The official student newspaper of Vanderbilt University

The Vanderbilt Hustler

The official student newspaper of Vanderbilt University.
Since 1888
The official student newspaper of Vanderbilt University

The Vanderbilt Hustler

The official student newspaper of Vanderbilt University.
The official student newspaper of Vanderbilt University

The Vanderbilt Hustler

The official student newspaper of Vanderbilt University.

Special session of Tennessee General Assembly addressing gun violence sparks protests by Vanderbilt Students Demand Action

The session was convened on Aug. 21 in response to the March 27 shooting at The Covenant School.
Miguel Beristain
The Tennessee State Capitol Building, as photographed July 28, 2022. (Hustler Multimedia/Miguel Beristain)

An ongoing special session of the Tennessee General Assembly convened on Aug. 21 to address issues of gun reform, mental health and public safety in response to the shooting at The Covenant School on March 27. Vanderbilt and the Tennessee chapters of Students Demand Action co-organized protests against proposed bills that advocate for more firearms in schools.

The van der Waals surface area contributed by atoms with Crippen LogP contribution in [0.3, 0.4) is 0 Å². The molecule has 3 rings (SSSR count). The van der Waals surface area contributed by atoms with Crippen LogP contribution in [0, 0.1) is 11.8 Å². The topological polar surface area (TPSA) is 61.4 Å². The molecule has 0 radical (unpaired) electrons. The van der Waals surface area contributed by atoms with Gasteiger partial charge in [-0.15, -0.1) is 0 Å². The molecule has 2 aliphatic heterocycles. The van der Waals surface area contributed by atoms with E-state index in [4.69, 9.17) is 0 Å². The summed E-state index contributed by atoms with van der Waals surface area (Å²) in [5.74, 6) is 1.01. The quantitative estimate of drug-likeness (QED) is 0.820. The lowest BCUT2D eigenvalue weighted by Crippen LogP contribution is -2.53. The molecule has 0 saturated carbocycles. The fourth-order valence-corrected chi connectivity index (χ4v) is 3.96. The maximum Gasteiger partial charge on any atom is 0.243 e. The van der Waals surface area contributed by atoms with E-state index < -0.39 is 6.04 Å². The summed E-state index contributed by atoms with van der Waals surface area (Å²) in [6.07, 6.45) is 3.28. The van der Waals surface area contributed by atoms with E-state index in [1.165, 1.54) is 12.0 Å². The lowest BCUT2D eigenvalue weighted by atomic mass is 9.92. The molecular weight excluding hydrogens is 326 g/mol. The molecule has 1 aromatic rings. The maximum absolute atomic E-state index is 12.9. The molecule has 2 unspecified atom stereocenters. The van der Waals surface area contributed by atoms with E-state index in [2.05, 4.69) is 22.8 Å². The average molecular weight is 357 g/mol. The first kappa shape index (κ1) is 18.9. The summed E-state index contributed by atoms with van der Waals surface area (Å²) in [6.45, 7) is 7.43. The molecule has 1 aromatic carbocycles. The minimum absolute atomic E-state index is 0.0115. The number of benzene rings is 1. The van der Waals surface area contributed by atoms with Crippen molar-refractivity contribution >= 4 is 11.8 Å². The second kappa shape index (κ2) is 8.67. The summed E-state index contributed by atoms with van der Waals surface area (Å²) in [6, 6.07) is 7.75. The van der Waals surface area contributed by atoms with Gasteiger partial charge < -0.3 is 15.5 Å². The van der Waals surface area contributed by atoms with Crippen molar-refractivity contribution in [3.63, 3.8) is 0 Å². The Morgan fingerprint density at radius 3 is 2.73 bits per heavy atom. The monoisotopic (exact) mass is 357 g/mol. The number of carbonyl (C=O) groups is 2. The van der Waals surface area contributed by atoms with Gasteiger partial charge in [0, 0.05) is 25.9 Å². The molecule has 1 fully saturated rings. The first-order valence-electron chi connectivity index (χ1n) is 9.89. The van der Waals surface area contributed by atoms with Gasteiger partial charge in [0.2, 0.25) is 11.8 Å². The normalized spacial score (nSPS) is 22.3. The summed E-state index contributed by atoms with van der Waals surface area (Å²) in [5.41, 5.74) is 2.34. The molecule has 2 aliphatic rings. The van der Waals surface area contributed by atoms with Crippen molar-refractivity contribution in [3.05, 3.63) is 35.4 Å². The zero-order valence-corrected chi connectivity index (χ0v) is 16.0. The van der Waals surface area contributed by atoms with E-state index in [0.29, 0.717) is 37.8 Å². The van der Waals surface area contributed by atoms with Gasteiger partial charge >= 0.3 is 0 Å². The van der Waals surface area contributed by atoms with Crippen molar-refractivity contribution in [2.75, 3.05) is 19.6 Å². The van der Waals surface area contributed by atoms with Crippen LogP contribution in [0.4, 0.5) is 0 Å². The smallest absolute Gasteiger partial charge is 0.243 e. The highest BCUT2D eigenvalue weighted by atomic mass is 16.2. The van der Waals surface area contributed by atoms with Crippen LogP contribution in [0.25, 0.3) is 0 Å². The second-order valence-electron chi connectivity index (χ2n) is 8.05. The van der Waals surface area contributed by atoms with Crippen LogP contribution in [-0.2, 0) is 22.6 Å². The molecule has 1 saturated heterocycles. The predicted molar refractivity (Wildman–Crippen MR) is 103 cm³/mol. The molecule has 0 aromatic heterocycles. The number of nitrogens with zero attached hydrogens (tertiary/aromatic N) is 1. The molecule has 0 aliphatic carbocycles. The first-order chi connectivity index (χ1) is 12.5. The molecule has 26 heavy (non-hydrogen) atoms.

Public access to this session was severely restricted in advance of the session, and the demonstrators who were allowed inside the Capitol were prevented from fully accessing the halls of the building by ropes and state troopers. On the opening day of the session, members of the House also passed rules of decorum to govern the special session proceeding but not future proceedings. Under these rules, representatives who cause a “material disruption” or who are deemed “unruly” by the House Speaker Cameron Sexton (R – Crossville) can be silenced and, thus, barred from participation in discussion. This policy comes after Representatives Justin Jones (D – Nashville) and Justin Pearson (D – Memphis) were expelled from the House this past April due to speaking without being recognized by Sexton. Both were later reinstated.

Vanderbilt College Democrats President Chase Mandell described these rules as a “direct threat to Tennessee democracy.” Vanderbilt College Republicans did not respond to request for comment.